As Toypurina grew up, she became an influential medicine woman and shaman. In 1785, an indigenous member of the mission, Nicolas Jose, contacted Toypurina. Jose was angry about the mission ban on traditional dancing. Together, they plotted to lead a rebellion against the Spanish. They were joined by Toypurina’s brother, a Kizh Nation chief, and warriors from eight villages she had convinced to join them in arms.
To even have a chance against the muskets and artillery of the Spanish, Toypurina planned to kill the leaders of the Spanish Church with magic, allowing native warriors to easily overwhelm the defending force. Scaling the wall with dozens of warriors on a moonless night, the raiding party rushed into the priests’ rooms. Two figures on the ground laid motionless, as if the shaman’s magic had worked. Suddenly, the bodies rose up—the two dead priests were actually Spanish soldiers in disguise, who let out a yell for reinforcements. In seconds, the Native American rebels were surrounded.
The Spanish had been tipped off about the raid and it turns out magic is not a very effective weapon. Two months later, when the rebel leaders were put on trial, they turned on Toypurina, saying that she was a witch who had controlled them. Toypurina used the trial to tell her people to fight the white men who trespass on their land and despoil their traditions, and not be afraid of “Spanish sticks that spit fire.” Toypurina was sentenced to exile and possibly forced baptism in a Spanish mission, where she spent the rest of her life.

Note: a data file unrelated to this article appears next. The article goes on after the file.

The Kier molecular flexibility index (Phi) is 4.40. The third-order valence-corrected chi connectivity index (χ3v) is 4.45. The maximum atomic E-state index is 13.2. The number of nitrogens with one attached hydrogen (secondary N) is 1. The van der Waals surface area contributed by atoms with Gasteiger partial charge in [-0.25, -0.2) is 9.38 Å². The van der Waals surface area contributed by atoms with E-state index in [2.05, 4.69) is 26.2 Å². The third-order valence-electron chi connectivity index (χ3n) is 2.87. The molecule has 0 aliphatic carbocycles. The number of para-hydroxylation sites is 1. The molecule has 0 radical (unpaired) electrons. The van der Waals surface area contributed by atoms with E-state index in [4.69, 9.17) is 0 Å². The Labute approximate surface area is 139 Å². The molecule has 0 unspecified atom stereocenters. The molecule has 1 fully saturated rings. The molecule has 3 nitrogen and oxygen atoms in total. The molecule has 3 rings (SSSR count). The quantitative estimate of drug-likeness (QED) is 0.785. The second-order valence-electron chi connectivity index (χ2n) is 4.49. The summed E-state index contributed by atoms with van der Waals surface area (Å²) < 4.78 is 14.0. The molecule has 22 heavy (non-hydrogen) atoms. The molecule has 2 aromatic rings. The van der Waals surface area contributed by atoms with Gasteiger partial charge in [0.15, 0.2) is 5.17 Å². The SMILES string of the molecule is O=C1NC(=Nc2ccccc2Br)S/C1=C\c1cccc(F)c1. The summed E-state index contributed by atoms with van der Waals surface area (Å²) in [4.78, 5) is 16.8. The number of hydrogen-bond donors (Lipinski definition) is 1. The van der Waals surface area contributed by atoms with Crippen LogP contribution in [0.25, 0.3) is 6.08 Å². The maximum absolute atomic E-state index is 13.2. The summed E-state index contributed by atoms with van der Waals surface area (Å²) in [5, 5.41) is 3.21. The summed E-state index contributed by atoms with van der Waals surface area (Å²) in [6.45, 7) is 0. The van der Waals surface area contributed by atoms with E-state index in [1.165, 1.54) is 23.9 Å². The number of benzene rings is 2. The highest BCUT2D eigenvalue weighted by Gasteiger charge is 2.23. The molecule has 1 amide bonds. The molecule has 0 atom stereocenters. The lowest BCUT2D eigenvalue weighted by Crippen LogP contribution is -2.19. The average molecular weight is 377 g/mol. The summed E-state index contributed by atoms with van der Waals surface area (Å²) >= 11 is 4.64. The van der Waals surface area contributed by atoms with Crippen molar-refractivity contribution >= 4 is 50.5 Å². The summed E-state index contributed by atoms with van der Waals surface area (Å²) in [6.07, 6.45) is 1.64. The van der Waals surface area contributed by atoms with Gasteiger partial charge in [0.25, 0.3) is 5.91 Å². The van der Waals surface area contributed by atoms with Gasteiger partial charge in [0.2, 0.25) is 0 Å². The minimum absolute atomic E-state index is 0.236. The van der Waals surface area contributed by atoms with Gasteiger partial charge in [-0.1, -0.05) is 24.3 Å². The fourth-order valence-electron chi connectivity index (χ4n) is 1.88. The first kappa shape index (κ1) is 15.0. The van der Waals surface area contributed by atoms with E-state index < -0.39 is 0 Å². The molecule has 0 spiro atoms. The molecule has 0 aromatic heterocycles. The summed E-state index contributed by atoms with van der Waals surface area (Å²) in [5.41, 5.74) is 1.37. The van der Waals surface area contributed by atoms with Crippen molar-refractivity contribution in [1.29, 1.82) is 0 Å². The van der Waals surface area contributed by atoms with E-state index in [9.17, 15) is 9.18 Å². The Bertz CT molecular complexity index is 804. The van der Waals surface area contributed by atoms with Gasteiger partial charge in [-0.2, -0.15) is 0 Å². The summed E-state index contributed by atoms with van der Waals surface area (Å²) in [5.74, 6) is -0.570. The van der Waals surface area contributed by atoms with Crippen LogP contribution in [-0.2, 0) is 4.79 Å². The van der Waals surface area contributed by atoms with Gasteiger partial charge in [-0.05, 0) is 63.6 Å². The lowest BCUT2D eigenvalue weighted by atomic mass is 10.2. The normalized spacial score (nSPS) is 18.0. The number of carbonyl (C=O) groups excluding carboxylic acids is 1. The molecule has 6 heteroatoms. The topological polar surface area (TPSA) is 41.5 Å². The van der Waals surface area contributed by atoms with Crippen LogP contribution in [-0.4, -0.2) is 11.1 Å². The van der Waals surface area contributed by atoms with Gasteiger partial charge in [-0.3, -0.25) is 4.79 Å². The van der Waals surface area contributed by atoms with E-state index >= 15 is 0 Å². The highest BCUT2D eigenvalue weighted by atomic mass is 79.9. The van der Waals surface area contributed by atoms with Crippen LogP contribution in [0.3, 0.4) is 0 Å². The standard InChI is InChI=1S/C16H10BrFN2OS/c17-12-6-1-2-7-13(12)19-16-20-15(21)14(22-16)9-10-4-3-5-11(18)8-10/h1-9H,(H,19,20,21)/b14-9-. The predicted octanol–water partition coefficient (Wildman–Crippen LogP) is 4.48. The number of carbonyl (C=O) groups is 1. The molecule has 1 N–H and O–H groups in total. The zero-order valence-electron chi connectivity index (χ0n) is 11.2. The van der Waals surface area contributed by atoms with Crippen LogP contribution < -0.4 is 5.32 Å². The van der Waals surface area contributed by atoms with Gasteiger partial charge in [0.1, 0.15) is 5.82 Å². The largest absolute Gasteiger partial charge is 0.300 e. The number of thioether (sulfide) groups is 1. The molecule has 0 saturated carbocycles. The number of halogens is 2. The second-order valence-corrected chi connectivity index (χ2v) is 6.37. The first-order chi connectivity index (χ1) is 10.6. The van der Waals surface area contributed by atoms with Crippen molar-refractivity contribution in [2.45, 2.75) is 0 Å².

The Mexican Revolution began on November 20, 1910, and raged well into the 1920s. It was an attempt by revolutionaries to overthrow the ruler and dictator Porfirio Diaz Mori and implement a constitution, which would aim to ensure fairer life for the farming classes. The conflict was bloody, with around 900,000 people losing their lives. Such vast death and destruction meant that both sides were more than willing to involve women and children in combat.
One army of 5,369 revolutionaries inspected by US officials included 1,256 women and 554 children. Whilst the children mostly foraged and cooked, the women were usually armed and fought alongside the men. Despite facing constant inequality and sexism, women were still willing to play a major role in Mori’s eventual downfall. Those female soldiers that the revolutionary side brought into action were called soldaderas.
Perhaps the most famous of all the soldaderas was Margarita Neri, who not only fought in the war, but also acted as a commander. A Dutch-Maya from Quintana Roo, from 1910, she commanded a force of over 1000 which swept through Tabasco and Chiapas, looting, burning and killing. Neri was so effective in her slaughter of anti-revolutionary troops that the Governor of Guerrero hid in a crate and fled the town upon hearing of her approach. Whether Margarita fought for the revolution directly, under Francisco Madero’s command, or whether her unit worked independently remains unclear. However, what is clear as day is that she and her soldiers were a serious threat to the Government, with Neri vowing to decapitate Diaz herself.